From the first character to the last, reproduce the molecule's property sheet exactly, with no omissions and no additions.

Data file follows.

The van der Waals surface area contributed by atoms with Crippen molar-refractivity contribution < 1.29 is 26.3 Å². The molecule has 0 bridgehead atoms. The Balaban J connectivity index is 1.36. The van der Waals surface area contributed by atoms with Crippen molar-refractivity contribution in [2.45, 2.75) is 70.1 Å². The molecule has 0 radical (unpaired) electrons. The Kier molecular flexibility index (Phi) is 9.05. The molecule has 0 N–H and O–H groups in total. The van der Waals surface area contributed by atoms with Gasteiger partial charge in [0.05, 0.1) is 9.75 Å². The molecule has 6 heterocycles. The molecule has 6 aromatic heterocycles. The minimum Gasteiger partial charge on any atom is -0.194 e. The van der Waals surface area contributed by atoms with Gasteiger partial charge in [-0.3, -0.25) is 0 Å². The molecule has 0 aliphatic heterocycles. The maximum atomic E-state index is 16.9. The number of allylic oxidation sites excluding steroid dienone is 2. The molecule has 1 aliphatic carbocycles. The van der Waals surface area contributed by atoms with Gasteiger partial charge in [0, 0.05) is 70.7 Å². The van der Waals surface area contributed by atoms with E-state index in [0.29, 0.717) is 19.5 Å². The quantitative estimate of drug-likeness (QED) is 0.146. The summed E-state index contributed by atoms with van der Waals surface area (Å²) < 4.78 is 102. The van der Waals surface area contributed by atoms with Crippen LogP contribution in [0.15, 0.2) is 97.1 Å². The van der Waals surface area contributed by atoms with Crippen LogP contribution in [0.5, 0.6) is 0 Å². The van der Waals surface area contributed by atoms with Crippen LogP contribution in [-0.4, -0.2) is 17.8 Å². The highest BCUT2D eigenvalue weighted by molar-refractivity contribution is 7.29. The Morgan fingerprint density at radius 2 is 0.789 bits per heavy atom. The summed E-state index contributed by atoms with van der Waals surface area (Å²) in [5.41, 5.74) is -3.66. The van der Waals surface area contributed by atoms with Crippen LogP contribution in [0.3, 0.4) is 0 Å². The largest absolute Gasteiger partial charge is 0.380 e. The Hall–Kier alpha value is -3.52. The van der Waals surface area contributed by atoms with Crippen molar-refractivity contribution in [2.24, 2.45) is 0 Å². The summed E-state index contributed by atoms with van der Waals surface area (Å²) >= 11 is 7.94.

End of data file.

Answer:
The van der Waals surface area contributed by atoms with Crippen molar-refractivity contribution < 1.29 is 26.3 Å². The molecule has 0 bridgehead atoms. The Balaban J connectivity index is 1.36. The van der Waals surface area contributed by atoms with Crippen molar-refractivity contribution in [2.45, 2.75) is 70.1 Å². The molecule has 0 radical (unpaired) electrons. The Kier molecular flexibility index (Phi) is 9.05. The molecule has 0 N–H and O–H groups in total. The van der Waals surface area contributed by atoms with Gasteiger partial charge in [0.05, 0.1) is 9.75 Å². The molecule has 6 heterocycles. The molecule has 6 aromatic heterocycles. The minimum Gasteiger partial charge on any atom is -0.194 e. The van der Waals surface area contributed by atoms with Gasteiger partial charge in [-0.3, -0.25) is 0 Å². The molecule has 0 aliphatic heterocycles. The maximum atomic E-state index is 16.9. The number of allylic oxidation sites excluding steroid dienone is 2. The molecule has 1 aliphatic carbocycles. The van der Waals surface area contributed by atoms with Gasteiger partial charge in [0, 0.05) is 70.7 Å². The van der Waals surface area contributed by atoms with E-state index in [0.29, 0.717) is 19.5 Å². The quantitative estimate of drug-likeness (QED) is 0.146. The summed E-state index contributed by atoms with van der Waals surface area (Å²) < 4.78 is 102. The van der Waals surface area contributed by atoms with Crippen LogP contribution in [0.15, 0.2) is 97.1 Å². The van der Waals surface area contributed by atoms with Crippen LogP contribution in [0.5, 0.6) is 0 Å². The van der Waals surface area contributed by atoms with Crippen LogP contribution in [-0.4, -0.2) is 17.8 Å². The highest BCUT2D eigenvalue weighted by molar-refractivity contribution is 7.29. The Morgan fingerprint density at radius 2 is 0.789 bits per heavy atom. The summed E-state index contributed by atoms with van der Waals surface area (Å²) in [5.41, 5.74) is -3.66. The van der Waals surface area contributed by atoms with Crippen LogP contribution in [0.3, 0.4) is 0 Å². The largest absolute Gasteiger partial charge is 0.380 e. The Hall–Kier alpha value is -3.52. The van der Waals surface area contributed by atoms with Crippen molar-refractivity contribution in [2.24, 2.45) is 0 Å². The summed E-state index contributed by atoms with van der Waals surface area (Å²) >= 11 is 7.94.